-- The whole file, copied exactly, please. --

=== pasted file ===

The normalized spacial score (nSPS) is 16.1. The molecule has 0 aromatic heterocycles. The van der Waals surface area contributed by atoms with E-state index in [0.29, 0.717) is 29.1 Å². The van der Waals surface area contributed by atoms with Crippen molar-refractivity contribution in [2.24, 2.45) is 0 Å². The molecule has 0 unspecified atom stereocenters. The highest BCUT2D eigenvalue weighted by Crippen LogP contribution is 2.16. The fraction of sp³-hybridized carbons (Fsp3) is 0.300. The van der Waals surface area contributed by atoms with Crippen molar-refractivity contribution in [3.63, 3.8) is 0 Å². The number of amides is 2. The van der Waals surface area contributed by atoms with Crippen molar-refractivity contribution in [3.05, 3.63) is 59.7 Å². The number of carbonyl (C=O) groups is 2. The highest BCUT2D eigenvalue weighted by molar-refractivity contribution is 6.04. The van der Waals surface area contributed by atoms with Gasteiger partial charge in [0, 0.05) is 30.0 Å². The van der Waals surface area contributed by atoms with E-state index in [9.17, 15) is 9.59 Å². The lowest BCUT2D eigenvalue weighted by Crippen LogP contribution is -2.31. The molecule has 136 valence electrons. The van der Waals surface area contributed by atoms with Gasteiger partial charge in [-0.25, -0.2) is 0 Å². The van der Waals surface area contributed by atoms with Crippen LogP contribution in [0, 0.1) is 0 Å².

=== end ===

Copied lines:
The normalized spacial score (nSPS) is 16.1. The molecule has 0 aromatic heterocycles. The van der Waals surface area contributed by atoms with E-state index in [0.29, 0.717) is 29.1 Å². The van der Waals surface area contributed by atoms with Crippen molar-refractivity contribution in [2.24, 2.45) is 0 Å². The molecule has 0 unspecified atom stereocenters. The highest BCUT2D eigenvalue weighted by Crippen LogP contribution is 2.16. The fraction of sp³-hybridized carbons (Fsp3) is 0.300. The van der Waals surface area contributed by atoms with Crippen molar-refractivity contribution in [3.63, 3.8) is 0 Å². The number of amides is 2. The van der Waals surface area contributed by atoms with Crippen molar-refractivity contribution in [3.05, 3.63) is 59.7 Å². The number of carbonyl (C=O) groups is 2. The highest BCUT2D eigenvalue weighted by molar-refractivity contribution is 6.04. The van der Waals surface area contributed by atoms with Gasteiger partial charge in [0, 0.05) is 30.0 Å². The van der Waals surface area contributed by atoms with E-state index in [9.17, 15) is 9.59 Å². The lowest BCUT2D eigenvalue weighted by Crippen LogP contribution is -2.31. The molecule has 136 valence electrons. The van der Waals surface area contributed by atoms with Gasteiger partial charge in [-0.25, -0.2) is 0 Å². The van der Waals surface area contributed by atoms with Crippen LogP contribution in [0, 0.1) is 0 Å².